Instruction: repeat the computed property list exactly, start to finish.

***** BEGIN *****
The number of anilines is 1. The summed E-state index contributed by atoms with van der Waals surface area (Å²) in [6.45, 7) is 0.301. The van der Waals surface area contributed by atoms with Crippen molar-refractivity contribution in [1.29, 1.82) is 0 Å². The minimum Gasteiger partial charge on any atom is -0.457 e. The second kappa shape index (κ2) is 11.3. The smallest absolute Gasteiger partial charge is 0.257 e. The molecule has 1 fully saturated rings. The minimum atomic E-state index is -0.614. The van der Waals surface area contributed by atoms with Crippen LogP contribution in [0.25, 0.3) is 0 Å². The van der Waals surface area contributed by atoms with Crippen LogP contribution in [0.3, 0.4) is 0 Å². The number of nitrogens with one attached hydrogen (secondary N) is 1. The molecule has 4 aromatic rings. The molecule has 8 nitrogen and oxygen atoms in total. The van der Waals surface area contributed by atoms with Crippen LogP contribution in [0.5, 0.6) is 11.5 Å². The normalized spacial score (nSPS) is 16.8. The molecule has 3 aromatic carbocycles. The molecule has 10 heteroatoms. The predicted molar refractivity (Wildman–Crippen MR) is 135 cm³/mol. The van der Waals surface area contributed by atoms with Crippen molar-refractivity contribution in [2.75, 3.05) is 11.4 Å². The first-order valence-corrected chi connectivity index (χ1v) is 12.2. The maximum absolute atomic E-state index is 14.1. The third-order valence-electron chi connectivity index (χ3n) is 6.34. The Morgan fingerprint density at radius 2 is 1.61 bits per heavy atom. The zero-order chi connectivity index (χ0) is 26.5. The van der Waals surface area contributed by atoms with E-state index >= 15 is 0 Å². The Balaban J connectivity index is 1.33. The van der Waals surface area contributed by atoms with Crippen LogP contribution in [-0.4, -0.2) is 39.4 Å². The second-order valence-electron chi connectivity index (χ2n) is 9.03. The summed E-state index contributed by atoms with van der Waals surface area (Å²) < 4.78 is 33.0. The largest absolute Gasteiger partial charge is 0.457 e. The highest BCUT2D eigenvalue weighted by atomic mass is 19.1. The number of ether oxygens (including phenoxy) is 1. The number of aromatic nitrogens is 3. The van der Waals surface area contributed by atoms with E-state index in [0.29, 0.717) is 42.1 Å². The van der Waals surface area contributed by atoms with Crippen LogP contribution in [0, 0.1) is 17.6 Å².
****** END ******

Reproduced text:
The number of anilines is 1. The summed E-state index contributed by atoms with van der Waals surface area (Å²) in [6.45, 7) is 0.301. The van der Waals surface area contributed by atoms with Crippen molar-refractivity contribution in [1.29, 1.82) is 0 Å². The minimum Gasteiger partial charge on any atom is -0.457 e. The second kappa shape index (κ2) is 11.3. The smallest absolute Gasteiger partial charge is 0.257 e. The molecule has 1 fully saturated rings. The minimum atomic E-state index is -0.614. The van der Waals surface area contributed by atoms with Crippen LogP contribution in [0.25, 0.3) is 0 Å². The van der Waals surface area contributed by atoms with Crippen LogP contribution in [0.3, 0.4) is 0 Å². The number of nitrogens with one attached hydrogen (secondary N) is 1. The molecule has 4 aromatic rings. The molecule has 8 nitrogen and oxygen atoms in total. The van der Waals surface area contributed by atoms with Crippen LogP contribution in [0.5, 0.6) is 11.5 Å². The normalized spacial score (nSPS) is 16.8. The molecule has 3 aromatic carbocycles. The molecule has 10 heteroatoms. The predicted molar refractivity (Wildman–Crippen MR) is 135 cm³/mol. The van der Waals surface area contributed by atoms with Crippen molar-refractivity contribution in [2.75, 3.05) is 11.4 Å². The first-order valence-corrected chi connectivity index (χ1v) is 12.2. The maximum absolute atomic E-state index is 14.1. The third-order valence-electron chi connectivity index (χ3n) is 6.34. The Morgan fingerprint density at radius 2 is 1.61 bits per heavy atom. The zero-order chi connectivity index (χ0) is 26.5. The van der Waals surface area contributed by atoms with E-state index >= 15 is 0 Å². The Balaban J connectivity index is 1.33. The van der Waals surface area contributed by atoms with Crippen LogP contribution in [-0.4, -0.2) is 39.4 Å². The second-order valence-electron chi connectivity index (χ2n) is 9.03. The summed E-state index contributed by atoms with van der Waals surface area (Å²) < 4.78 is 33.0. The largest absolute Gasteiger partial charge is 0.457 e. The highest BCUT2D eigenvalue weighted by atomic mass is 19.1. The number of ether oxygens (including phenoxy) is 1. The number of aromatic nitrogens is 3. The van der Waals surface area contributed by atoms with E-state index in [0.29, 0.717) is 42.1 Å². The van der Waals surface area contributed by atoms with Crippen LogP contribution in [0, 0.1) is 17.6 Å².